GBRA and Alliance strike a deal for the future
The Guadalupe-Blanco River Authority (GBRA) and Alliance Regional Water Authority (Alliance Water) have reached an agreement to collaboratively develop a 26.8 million gallon-per-day groundwater project in Caldwell and Gonzales counties. The partnership will save over $60 million and will have a smaller environmental footprint than the previous independent projects they were pursuing. The GBRA Board of Directors approved the project at its monthly meeting on June 20 and the Alliance Water Board of Directors finalized the deal a week later.
“This project resolves a water supply issue in the region in the interest of stakeholders and our respective organizations alike,” Alliance Water’s Executive Director Graham Moore said. “We are excited to have an excellent partner in GBRA and look forward to adding their water supply and customers into the project.”
“This agreement with Alliance Water is a major step forward for GBRA in our efforts to supply high-quality water to growing cities along the I-35 corridor,” GBRA General Manager/CEO Kevin Patteson said. “We are very appreciative of Alliance Water’s willingness to work with us to produce a win-win project that benefits thousands of water users in SouthTexas.”
GBRA and Alliance Water will each produce about 15,000 acre feet per year of permitted Carrizo-Wilcox Aquifer groundwater in Caldwell and Gonzales counties, treat it to drinking water standards and then deliver it to customers in Caldwell, Hays, Guadalupe and Comal counties. GBRA’s customers include the city of Lockhart, New Braunfels Utilities and Goforth Special Utility District in Niederwald. Alliance Water is developing the water for its members: the cities of Buda, Kyle, and San Marcos, and the Canyon Regional Water Authority.
While each organization will independently develop their own well fields, Alliance Water will work with GBRA to construct a single treatment plant and transmission system. That collaboration will allow both organizations to save money throughout the life of the system. The water agencies are planning to utilize the Texas Water Development Board’s low-interest SWIFT Loan Program to finance the $236 million project, which is anticipated to be completed in 2023.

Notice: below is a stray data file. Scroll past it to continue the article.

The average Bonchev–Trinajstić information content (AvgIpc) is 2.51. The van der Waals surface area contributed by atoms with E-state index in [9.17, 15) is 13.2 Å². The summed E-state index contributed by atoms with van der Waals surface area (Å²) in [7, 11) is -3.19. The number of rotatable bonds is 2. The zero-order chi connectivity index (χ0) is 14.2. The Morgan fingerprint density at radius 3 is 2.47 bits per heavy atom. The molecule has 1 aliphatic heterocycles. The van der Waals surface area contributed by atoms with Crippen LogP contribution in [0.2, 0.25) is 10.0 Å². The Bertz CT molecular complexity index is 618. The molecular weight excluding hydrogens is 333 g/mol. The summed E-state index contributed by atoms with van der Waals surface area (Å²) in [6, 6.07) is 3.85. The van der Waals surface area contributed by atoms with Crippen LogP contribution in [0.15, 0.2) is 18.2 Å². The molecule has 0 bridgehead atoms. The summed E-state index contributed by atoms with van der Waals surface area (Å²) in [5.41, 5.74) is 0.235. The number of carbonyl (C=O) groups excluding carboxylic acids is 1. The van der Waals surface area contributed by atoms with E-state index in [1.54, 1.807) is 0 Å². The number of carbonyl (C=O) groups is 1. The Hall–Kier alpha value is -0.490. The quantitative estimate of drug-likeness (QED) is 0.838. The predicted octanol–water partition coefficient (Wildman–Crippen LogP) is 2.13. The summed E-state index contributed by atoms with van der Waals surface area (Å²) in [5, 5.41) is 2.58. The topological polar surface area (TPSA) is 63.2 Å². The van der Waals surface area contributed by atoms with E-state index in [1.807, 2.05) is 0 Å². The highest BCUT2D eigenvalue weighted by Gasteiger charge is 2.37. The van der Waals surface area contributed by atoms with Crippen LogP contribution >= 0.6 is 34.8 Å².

According to Alliance Water, the group chose the Carizzo-Wilcox Aquifer because it is not subject to major fluctuations during drought, is close to the area Alliance serves and has water that is of good enough quality that extensive treatment is not required. Alliance Water developed its plan for this project in 2007 and negotiated water leases with landowners over the Carizzo-Wilcox Aquifer. After the well field is constructed, a 45-mile pipeline will be constructed to bring the water into Alliance’s service area.
GBRA was established by the Texas Legislature in 1933 as a water conservation and reclamation district. GBRA provides stewardship for the water resources in its 10-county statutory district, which begins near the headwaters of the Guadalupe and Blanco rivers, ends at San Antonio Bay, and includes Kendall, Comal, Hays, Caldwell, Guadalupe, Gonzales, DeWitt, Victoria, Calhoun, and Refugio counties. GBRA provides services that include hydroelectric generation; water and wastewater treatment; municipal, industrial, and agricultural raw water supply; and recreational operations.
Alliance Water (formerly the Hays Caldwell Public Utility Agency) is a regional water authority that was formed in January 2007 for the purpose of resolving the long-term water needs for its sponsors. Alliance Water is comprised of the cities of Kyle, San Marcos and Buda, along with the Canyon Regional Water Authority which represents County Line Special Utility District (SUD), Crystal Clear SUD, Martindale WSC, and Green Valley SUD.